Turkey both home to and perpetrator of transnational repression: report

The Orion Policy Institute, a Washington, D.C.,-based think tank, has published a report that found Turkey as both a perpetrator and a destination of transnational repression, which refers to attempts by governments to intimidate, harass, silence and persecute foreign-based citizens.

The report cited Turkey as among the most frequent perpetrators, along with China, Russia, Iran, Egypt and Tajikistan.

According to the report, the Turkish government has brought about the abduction and rendition of more than 40 individuals since a failed military coup in 2016. In host states described as “developing countries,” these operations were ensured through the bribery of local officials.

“These governments also collaborate with non-state actors such as organized crime networks and insurgent groups to silence [dissidents] through physical assaults,” the report said, referring to the threats and attacks targeting exiled journalists such as Can Dündar, Cevheri Güven and Erk Acarer.

Germany was noted as a prominent destination of Turkey’s repressive tactics. Home to many million Turkish expatriates, the country’s authorities received Turkey’s request for assistance in conducting surveillance on hundreds of targeted individuals. These requests provided detailed personal information such as addresses, phone numbers and photographs, showing the extent of Turkey’s spying capabilities.

“The Turkish government even developed a smartphone application for its diaspora community in Germany to report potentially targeted individuals to Ankara,” the report said.

Both in abductions and spying activities, the targeted individuals were mainly members of the faith-based Gülen movement and Kurdish and leftist political activists. Turkey accuses the Gülen movement of orchestrating the 2016 attempted coup, although the movement denies any involvement in it.

Members of the Kurdish diaspora are often sought for their alleged links to the outlawed Kurdistan Workers’ Party (PKK), an armed separatist group designated as a terrorist organization by Turkey and much of the international community.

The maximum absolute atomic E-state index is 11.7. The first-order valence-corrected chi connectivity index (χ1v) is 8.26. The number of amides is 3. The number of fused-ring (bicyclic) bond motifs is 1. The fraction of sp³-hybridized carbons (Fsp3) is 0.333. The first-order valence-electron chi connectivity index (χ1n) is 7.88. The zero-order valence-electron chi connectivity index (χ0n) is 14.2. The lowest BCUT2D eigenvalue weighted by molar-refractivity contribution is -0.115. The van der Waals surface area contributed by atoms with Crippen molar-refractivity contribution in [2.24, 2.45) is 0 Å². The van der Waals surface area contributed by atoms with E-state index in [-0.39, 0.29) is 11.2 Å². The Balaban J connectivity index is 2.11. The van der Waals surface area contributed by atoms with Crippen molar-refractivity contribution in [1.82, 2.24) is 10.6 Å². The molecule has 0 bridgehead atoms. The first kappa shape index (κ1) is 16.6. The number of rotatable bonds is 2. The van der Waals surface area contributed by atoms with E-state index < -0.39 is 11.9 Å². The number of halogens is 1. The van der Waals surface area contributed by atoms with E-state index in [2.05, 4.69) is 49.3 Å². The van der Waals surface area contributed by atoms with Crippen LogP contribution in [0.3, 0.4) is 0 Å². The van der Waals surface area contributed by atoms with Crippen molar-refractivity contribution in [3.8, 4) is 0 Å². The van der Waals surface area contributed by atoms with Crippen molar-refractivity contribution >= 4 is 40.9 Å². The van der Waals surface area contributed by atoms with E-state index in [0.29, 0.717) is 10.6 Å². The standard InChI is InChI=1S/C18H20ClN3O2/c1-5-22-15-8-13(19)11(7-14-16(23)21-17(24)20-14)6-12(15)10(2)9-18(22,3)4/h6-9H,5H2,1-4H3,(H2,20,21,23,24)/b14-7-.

One of the methods used by Ankara in harassing its critics outside the country is the misuse of INTERPOL, the intergovernmental organization for cooperation in law enforcement. INTERPOL’s mechanisms, such as Red Notices and diffusions, were frequently used by repressive regimes to ensure the seizure of targeted individuals. In addition, Turkey has made fraudulent entries in the organization’s Stolen and Lost Travel Document (SLTD) database, entering its opponents’ passports as stolen to hinder their international travels.

In terms of host countries, Turkey was described as a place where Iran used repressive tactics against dissidents living there. The report cited the deportation of 33 Iranian Kurdish activists to Iran, after which no information was made available as to their well-being, and the murder of Masoud Molavi, a critic of Tehran who was shot dead in İstanbul in November 2019, shortly after criticizing Iran’s Islamic Revolutionary Guard Corps (IRGC) on social media.

The report also highlighted the problems faced by Turkey’s Uyghur community, whose members are sought by China as part of Beijing’s genocidal repression of the Turkic Muslim minority.

One example was the case of Zinnetgul Tursun, a woman who, along with her two children, was deported from Turkey to Tajikistan and then ended up in China. Turkey’s police were involved in the rendition of Namunjon Sharipov, a senior leader of the Islamic Revival Party of Tajikistan (IRPT), who was forced to return to Tajikistan from Turkey.

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